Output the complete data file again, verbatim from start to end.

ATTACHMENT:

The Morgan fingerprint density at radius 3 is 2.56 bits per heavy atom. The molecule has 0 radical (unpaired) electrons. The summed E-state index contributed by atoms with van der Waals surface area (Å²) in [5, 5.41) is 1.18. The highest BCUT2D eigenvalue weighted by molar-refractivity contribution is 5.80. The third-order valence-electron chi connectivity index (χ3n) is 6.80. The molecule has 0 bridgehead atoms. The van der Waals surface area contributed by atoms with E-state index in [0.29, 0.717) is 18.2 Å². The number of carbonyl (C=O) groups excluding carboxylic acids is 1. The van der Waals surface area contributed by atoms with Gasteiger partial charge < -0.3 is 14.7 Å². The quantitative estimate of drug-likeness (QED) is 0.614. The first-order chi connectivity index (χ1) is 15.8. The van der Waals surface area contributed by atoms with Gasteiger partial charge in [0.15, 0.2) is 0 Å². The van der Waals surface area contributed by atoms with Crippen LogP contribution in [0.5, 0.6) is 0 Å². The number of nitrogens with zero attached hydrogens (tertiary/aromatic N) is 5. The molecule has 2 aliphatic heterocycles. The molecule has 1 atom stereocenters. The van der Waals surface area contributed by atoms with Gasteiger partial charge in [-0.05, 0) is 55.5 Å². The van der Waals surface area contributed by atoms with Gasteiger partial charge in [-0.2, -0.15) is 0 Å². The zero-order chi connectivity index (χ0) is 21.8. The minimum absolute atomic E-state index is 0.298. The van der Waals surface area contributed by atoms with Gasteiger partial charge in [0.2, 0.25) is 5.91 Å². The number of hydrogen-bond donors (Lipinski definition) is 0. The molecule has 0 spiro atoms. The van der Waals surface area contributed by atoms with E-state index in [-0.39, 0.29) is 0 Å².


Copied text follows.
The Morgan fingerprint density at radius 3 is 2.56 bits per heavy atom. The molecule has 0 radical (unpaired) electrons. The summed E-state index contributed by atoms with van der Waals surface area (Å²) in [5, 5.41) is 1.18. The highest BCUT2D eigenvalue weighted by molar-refractivity contribution is 5.80. The third-order valence-electron chi connectivity index (χ3n) is 6.80. The molecule has 0 bridgehead atoms. The van der Waals surface area contributed by atoms with E-state index in [0.29, 0.717) is 18.2 Å². The number of carbonyl (C=O) groups excluding carboxylic acids is 1. The van der Waals surface area contributed by atoms with Gasteiger partial charge < -0.3 is 14.7 Å². The quantitative estimate of drug-likeness (QED) is 0.614. The first-order chi connectivity index (χ1) is 15.8. The van der Waals surface area contributed by atoms with Gasteiger partial charge in [0.15, 0.2) is 0 Å². The van der Waals surface area contributed by atoms with Crippen LogP contribution in [0.5, 0.6) is 0 Å². The number of nitrogens with zero attached hydrogens (tertiary/aromatic N) is 5. The molecule has 2 aliphatic heterocycles. The molecule has 1 atom stereocenters. The van der Waals surface area contributed by atoms with Gasteiger partial charge in [-0.05, 0) is 55.5 Å². The van der Waals surface area contributed by atoms with Gasteiger partial charge in [-0.2, -0.15) is 0 Å². The zero-order chi connectivity index (χ0) is 21.8. The minimum absolute atomic E-state index is 0.298. The van der Waals surface area contributed by atoms with Gasteiger partial charge in [0.2, 0.25) is 5.91 Å². The number of hydrogen-bond donors (Lipinski definition) is 0. The molecule has 0 spiro atoms. The van der Waals surface area contributed by atoms with E-state index in [-0.39, 0.29) is 0 Å².